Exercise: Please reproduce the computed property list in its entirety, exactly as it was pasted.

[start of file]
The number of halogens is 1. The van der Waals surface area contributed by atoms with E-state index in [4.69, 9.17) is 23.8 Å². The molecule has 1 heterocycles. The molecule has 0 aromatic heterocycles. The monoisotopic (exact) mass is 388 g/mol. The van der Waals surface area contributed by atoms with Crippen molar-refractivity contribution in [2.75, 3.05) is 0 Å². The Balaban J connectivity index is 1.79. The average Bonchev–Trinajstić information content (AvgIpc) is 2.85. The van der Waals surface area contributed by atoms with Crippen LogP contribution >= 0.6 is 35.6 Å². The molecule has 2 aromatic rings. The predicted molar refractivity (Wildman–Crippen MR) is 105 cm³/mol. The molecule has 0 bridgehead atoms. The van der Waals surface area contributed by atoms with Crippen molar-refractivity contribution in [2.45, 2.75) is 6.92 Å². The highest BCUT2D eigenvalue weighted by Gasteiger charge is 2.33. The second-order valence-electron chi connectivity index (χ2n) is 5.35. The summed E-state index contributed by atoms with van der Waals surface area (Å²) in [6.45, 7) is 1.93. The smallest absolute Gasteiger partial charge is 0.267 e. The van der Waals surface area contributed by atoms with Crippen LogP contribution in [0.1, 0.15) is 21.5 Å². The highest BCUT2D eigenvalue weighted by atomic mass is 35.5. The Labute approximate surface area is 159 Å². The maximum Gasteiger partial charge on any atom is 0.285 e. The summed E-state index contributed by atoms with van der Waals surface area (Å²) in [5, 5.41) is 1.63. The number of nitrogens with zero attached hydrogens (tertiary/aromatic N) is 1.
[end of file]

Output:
The number of halogens is 1. The van der Waals surface area contributed by atoms with E-state index in [4.69, 9.17) is 23.8 Å². The molecule has 1 heterocycles. The molecule has 0 aromatic heterocycles. The monoisotopic (exact) mass is 388 g/mol. The van der Waals surface area contributed by atoms with Crippen molar-refractivity contribution in [2.75, 3.05) is 0 Å². The Balaban J connectivity index is 1.79. The average Bonchev–Trinajstić information content (AvgIpc) is 2.85. The van der Waals surface area contributed by atoms with Crippen LogP contribution >= 0.6 is 35.6 Å². The molecule has 2 aromatic rings. The predicted molar refractivity (Wildman–Crippen MR) is 105 cm³/mol. The molecule has 0 bridgehead atoms. The van der Waals surface area contributed by atoms with Crippen molar-refractivity contribution in [2.45, 2.75) is 6.92 Å². The highest BCUT2D eigenvalue weighted by Gasteiger charge is 2.33. The second-order valence-electron chi connectivity index (χ2n) is 5.35. The summed E-state index contributed by atoms with van der Waals surface area (Å²) in [6.45, 7) is 1.93. The smallest absolute Gasteiger partial charge is 0.267 e. The van der Waals surface area contributed by atoms with Crippen LogP contribution in [0.1, 0.15) is 21.5 Å². The highest BCUT2D eigenvalue weighted by atomic mass is 35.5. The Labute approximate surface area is 159 Å². The maximum Gasteiger partial charge on any atom is 0.285 e. The summed E-state index contributed by atoms with van der Waals surface area (Å²) in [5, 5.41) is 1.63. The number of nitrogens with zero attached hydrogens (tertiary/aromatic N) is 1.